Can Colleges Make the COVID-19 Vaccine Mandatory?

Can Colleges Make the COVID-19 Vaccine Mandatory?
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By Anne Dennon

Published on June 3, 2021

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Last spring, a fast-growing list of colleges announced plans to move online. This spring, a slower-growing number of colleges are announcing COVID-19 vaccination requirements. So far, more than 400 U.S. schools say students coming to campus this fall must be vaccinated.

All Americans aged 12 and older are eligible to get a COVID-19 vaccine. College leaders say high vaccination rates among students and employees will help get campus life back to normal, but lawsuits and state lawmakers argue that the new vaccines can't be mandated before being fully approved by the Food and Drug Administration (FDA).

Can Colleges Require the COVID-19 Vaccine?

Most U.S. colleges already require vaccines for viral diseases like measles, mumps, and rubella. Some attorneys say universities have the same right to mandate COVID-19 vaccines; however, the experimental vaccines are approved for emergency use only, putting the new mandates in a legal gray zone.

Without approval from the FDA, Virginia Tech officials determined that they couldn't require COVID-19 vaccination. Harvard Law School professor Glenn Cohen counters that COVID-19 tests are approved under the same FDA emergency authorization and have been required by colleges all year without issue.

Federal agencies, including the Department of Education and the Equal Employment Opportunity Commission, permit employers to require their employees get a COVID-19 vaccine.

Fifteen states so far have signed legislation barring COVID-19 proof of vaccination.

Fifteen states so far — Alabama, Alaska, Arizona, Arkansas, Florida, Georgia, Idaho, Indiana, Iowa, Montana, South Carolina, South Dakota, Texas, Utah, and Wyoming — have signed legislation barring COVID-19 proof of vaccination. Indiana's attorney general says state universities may require COVID-19 vaccines but can't force students to provide proof.

All states require colleges to accommodate students who refuse a vaccine for medical reasons. Most states — save for California, Maine, Mississippi, New York, West Virginia, and now Connecticut — also allow exemptions for religious reasons.

While exemptions can be easy to come by, some schools may choose to keep unvaccinated students off campus. At Brown University, for instance, students who refuse the COVID-19 shot must file a petition to study remotely or take a leave of absence in the fall.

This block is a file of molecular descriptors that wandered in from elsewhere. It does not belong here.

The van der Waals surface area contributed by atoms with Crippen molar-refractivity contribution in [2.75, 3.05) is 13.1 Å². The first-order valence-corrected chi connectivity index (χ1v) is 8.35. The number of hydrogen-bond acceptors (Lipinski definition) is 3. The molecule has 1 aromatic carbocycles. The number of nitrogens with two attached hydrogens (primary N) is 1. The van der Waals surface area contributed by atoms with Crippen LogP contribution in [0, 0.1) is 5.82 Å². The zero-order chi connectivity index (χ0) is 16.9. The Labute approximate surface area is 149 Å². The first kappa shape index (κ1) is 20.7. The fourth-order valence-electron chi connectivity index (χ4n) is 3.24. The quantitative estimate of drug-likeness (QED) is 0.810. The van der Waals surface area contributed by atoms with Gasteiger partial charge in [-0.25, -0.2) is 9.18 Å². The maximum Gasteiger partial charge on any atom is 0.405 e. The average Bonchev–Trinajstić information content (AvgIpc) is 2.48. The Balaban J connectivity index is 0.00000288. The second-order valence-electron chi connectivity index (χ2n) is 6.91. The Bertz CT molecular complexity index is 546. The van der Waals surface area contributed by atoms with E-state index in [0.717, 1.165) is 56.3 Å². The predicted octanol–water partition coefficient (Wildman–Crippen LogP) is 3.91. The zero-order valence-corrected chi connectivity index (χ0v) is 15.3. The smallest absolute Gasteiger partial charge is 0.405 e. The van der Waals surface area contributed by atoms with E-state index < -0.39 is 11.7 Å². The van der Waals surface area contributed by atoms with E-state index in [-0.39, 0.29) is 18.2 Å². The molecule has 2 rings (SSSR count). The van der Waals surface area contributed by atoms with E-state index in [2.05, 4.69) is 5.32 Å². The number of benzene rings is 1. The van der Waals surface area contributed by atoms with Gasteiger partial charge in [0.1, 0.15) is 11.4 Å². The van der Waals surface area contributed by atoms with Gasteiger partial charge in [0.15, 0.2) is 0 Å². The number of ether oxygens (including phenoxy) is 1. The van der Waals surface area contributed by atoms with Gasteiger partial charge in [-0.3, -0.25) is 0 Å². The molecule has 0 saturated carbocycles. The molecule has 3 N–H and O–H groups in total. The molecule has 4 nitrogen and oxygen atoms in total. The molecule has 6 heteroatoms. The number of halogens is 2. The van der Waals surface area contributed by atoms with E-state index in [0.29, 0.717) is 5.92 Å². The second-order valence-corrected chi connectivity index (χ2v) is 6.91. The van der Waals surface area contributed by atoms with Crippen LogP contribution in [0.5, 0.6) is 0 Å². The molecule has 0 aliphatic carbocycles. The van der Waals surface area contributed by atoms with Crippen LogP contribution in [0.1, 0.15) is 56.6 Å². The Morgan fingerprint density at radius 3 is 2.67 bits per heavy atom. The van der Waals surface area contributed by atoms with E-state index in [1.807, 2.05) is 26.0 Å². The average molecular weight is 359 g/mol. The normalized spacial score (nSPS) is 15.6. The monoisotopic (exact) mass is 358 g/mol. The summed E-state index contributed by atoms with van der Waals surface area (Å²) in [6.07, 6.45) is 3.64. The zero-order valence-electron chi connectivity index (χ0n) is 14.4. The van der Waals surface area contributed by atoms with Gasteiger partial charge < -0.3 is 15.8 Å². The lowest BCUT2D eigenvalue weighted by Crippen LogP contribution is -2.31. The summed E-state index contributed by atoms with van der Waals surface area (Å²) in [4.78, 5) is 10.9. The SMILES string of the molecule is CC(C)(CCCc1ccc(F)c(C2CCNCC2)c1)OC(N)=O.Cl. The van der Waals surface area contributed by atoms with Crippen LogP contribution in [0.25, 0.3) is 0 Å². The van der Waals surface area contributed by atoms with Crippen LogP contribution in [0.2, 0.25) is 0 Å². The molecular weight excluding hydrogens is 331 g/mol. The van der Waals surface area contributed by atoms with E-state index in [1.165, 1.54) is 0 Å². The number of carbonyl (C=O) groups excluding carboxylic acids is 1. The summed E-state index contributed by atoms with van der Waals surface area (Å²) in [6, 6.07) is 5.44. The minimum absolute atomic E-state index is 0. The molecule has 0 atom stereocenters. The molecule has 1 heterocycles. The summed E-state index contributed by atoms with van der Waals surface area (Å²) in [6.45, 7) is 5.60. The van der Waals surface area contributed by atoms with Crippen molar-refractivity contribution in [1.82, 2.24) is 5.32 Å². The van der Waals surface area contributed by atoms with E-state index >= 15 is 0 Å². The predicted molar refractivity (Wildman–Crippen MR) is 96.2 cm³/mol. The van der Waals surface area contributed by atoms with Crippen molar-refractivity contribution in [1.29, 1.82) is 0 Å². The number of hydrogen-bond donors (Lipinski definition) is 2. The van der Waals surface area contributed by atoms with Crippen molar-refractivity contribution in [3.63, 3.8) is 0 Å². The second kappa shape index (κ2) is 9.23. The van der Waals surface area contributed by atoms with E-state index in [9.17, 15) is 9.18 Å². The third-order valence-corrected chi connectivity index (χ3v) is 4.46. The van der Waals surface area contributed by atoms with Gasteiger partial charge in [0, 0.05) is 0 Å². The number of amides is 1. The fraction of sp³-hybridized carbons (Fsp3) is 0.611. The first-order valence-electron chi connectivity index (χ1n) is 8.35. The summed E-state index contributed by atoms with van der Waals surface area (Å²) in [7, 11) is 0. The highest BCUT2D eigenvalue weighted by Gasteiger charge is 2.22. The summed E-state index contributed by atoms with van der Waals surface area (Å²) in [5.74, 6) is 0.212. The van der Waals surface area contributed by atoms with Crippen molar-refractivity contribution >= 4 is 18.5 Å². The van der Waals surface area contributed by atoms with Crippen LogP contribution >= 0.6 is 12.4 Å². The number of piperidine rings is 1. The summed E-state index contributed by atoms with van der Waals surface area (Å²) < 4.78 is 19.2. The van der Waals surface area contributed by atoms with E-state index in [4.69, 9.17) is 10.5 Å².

What Colleges Require the COVID-19 Vaccine?

Private colleges led the charge on mandating COVID-19 vaccines. Rutgers University, Northeastern University, and several Ivy League institutions — Brown, Cornell, Yale, Columbia, and Princeton — were among the first. Public colleges, including most states' flagship universities, have since followed suit.

Some public college systems, including The Ohio State University, the University of Iowa, and the University of Florida, say they will not or are unlikely to mandate the vaccine. Many institutions that do not plan to mandate COVID-19 vaccines hope to incentivize students instead.

Vaccinated students have been promised prizes, greater access to events, and a pass on the mandatory, asymptomatic COVID-19 testing that most schools plan to continue this fall.

In Ohio, where the public university system has no plans to mandate the vaccine, 12-to-17-year-olds who have received at least one COVID-19 shot are eligible to win full-ride scholarships to any of the system's 14 campuses. New York, meanwhile, is raffling off college scholarships to the City University of New York (CUNY) and State University of New York (SUNY) systems.

The decision to mandate the new vaccine, according to one college leader, "takes away any ambiguity about whether individuals should be vaccinated." While just over half of college-aged Americans were willing to get a COVID-19 vaccine in December, a recent poll found that 85% of prospective college students would attend a college that required inoculation.

Acceptance, bolstered by businesses' and universities' vaccine mandates, has ticked up. Nevertheless, young adults aged 18-29 and Black adults are the least likely to want a COVID-19 vaccine, raising questions about educational access and campus diversity come fall. Black and Hispanic Americans are also less likely than white Americans to have received a COVID-19 shot.

Rare COVID-19 Vaccine Side Effects in Young People

As more young people get vaccinated, the Centers for Disease Control and Prevention (CDC) alerts clinicians of a possible connection between COVID-19 mRNA vaccines and a rare heart problem.

Following "relatively few" reports of adolescents and young adults experiencing myocarditis, or inflammation of the heart, about four days after their second dose of the Moderna and Pfizer vaccines, the agency announced plans to investigate and provide guidance.

The Johnson & Johnson COVID-19 vaccine — a cornerstone of some colleges' vaccination plans — was paused by the U.S. following reports of severe blood clotting. While the CDC once again recommends the Johnson & Johnson vaccine, the shot has been suspended in Denmark and is no longer administered to young people in Italy and Belgium.

Similar health issues occurred with the AstraZeneca vaccine in Europe, leading the U.K. to advise against administering the shot to people under 30. The CDC continues to strongly recommend COVID-19 vaccines for Americans 12 and older.


Feature Image: FG Trade / E+ / Getty Images

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